Lia Matera was born in Vancouver, British Columbia, in 1952 into a family she describes as “Italian immigrant tailors.” In 1959, the family moved to Eureka in Northern California. Her first language was Italian. As she told interviewer Walter Sorrells: “The ability to express oneself was the central issue in our lives. Add to that all the stories I heard around the dinner table—the sheer drama of being forced to leave one’s homeland and start fresh with nothing. Every meal became an opera. So I was focusing on language and getting tutored in storytelling before I could even ride a trike.”
Matera’s leftist politics seem to have been shaped during her years at the University of California, Santa Cruz. Although she wanted to write fiction, she also prudently enrolled in law school and in 1981 graduated from the Hastings School of Law in San Francisco. Matera was on her school’s law review journal, taught law at Stanford University, and practiced law for a private firm, but she resisted the ethos of a conventional law career, working only intermittently until she was able to sell her first novel. What interests her are lawyers’ lives and the way they practice law. She has said that she wants to portray the milieu of the law, not the minutiae of law cases.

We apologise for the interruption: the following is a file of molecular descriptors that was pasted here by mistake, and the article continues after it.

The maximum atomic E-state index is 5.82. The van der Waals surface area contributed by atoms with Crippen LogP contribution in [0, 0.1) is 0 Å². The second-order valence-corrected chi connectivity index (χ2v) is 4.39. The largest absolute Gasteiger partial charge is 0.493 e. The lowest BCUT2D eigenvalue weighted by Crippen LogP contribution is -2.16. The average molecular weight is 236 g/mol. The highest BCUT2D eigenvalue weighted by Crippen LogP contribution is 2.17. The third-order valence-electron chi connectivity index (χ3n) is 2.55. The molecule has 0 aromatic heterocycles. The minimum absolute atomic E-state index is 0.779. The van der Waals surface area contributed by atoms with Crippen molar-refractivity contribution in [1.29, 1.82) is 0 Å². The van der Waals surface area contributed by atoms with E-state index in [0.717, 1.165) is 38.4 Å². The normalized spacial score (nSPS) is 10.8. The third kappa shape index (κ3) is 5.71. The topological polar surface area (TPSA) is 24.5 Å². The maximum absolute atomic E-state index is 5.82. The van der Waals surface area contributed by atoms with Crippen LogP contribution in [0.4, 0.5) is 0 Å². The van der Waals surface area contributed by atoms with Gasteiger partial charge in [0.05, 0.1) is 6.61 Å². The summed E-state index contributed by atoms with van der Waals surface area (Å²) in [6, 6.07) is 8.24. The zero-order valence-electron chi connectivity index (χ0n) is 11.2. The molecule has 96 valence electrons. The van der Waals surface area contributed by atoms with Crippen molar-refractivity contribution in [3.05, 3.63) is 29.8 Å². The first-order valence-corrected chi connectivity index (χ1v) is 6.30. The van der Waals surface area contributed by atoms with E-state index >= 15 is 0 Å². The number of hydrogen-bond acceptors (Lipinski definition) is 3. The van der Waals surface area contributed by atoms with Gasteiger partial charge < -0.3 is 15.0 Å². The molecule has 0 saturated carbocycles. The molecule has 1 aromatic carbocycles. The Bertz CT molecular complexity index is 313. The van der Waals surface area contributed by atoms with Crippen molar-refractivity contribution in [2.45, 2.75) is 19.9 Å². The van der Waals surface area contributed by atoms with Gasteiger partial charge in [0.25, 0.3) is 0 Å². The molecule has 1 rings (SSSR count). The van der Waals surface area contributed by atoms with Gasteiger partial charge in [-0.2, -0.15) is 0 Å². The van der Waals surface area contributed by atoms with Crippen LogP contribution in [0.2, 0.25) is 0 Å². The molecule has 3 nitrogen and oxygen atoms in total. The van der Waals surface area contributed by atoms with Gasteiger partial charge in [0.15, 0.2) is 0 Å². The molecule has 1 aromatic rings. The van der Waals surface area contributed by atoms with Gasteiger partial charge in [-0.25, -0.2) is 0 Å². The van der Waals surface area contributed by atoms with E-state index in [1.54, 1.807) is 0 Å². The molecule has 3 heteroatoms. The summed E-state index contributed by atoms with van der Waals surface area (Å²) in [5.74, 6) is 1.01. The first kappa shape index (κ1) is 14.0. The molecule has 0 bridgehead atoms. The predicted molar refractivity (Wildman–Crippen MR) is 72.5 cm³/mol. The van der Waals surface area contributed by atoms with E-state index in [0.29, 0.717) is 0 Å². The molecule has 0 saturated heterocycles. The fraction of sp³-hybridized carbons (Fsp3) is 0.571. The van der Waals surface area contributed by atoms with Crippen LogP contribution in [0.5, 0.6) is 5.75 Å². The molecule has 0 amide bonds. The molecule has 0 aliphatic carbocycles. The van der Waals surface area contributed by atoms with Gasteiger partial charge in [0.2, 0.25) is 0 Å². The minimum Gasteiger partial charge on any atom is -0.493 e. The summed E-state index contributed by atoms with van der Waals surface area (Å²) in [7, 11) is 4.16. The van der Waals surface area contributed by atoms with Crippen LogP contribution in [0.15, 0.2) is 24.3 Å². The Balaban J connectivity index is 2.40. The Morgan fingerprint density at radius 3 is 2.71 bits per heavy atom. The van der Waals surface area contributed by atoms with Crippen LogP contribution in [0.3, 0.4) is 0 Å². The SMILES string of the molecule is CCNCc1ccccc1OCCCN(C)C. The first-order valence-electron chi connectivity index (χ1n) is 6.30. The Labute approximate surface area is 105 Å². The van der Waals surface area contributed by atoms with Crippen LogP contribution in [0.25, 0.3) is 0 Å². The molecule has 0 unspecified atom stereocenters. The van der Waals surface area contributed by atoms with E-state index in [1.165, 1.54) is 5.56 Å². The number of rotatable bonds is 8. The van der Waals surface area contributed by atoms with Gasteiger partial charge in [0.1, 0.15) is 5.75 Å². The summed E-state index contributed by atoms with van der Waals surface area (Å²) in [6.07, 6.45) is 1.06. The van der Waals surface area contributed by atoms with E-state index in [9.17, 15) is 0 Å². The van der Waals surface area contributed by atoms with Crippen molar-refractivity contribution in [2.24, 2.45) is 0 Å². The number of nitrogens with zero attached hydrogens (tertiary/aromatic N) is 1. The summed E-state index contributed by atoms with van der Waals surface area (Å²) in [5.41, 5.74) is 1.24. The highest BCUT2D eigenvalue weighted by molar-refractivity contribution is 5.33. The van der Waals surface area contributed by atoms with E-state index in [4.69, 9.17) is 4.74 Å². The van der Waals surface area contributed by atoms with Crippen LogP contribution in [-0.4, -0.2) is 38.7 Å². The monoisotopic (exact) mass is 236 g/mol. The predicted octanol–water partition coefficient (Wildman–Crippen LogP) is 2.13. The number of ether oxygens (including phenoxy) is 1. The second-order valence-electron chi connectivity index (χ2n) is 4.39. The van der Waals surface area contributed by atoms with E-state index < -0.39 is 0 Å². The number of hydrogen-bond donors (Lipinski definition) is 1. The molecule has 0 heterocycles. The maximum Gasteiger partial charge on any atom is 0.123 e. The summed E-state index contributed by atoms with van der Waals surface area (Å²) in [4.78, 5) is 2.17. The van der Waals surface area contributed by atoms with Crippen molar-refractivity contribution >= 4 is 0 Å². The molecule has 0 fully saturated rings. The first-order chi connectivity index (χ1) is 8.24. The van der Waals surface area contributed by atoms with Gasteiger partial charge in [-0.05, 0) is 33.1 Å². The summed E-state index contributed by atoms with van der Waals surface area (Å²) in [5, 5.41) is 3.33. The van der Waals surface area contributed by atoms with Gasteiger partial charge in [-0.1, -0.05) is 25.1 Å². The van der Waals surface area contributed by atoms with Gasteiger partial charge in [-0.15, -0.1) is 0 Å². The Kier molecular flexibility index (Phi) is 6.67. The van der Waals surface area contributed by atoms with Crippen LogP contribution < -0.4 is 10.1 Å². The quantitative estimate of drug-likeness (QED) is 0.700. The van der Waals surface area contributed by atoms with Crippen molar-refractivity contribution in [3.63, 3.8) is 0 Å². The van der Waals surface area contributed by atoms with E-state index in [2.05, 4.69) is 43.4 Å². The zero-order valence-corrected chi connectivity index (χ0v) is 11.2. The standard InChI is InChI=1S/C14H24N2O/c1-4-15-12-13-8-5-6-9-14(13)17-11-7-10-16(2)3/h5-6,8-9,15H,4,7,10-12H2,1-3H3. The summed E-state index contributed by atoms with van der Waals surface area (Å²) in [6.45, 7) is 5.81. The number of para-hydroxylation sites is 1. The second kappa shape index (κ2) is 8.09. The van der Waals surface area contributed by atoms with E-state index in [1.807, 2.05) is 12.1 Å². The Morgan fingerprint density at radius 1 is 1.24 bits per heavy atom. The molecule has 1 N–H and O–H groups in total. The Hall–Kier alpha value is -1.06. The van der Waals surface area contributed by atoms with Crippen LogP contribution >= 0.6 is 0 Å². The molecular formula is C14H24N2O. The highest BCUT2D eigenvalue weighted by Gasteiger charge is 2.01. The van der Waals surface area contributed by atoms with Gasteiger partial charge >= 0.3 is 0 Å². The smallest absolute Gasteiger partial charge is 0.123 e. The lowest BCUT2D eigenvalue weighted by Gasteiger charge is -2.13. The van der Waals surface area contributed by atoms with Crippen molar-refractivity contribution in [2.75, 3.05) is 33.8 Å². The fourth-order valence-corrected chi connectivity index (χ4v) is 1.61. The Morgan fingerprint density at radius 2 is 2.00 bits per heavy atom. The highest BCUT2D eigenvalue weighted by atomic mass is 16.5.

Matera has collected her short stories in Counsel for the Defense (2000). Her stories have also appeared in anthologies, including Sisters in Crime (1989), Deadly Allies (1992), Crimes of the Heart (1995), Irreconcilable Differences (1999), and First Cases, Volume Four (2002). Her work has been translated into Italian, German, Finnish, Danish, Norwegian, and Japanese.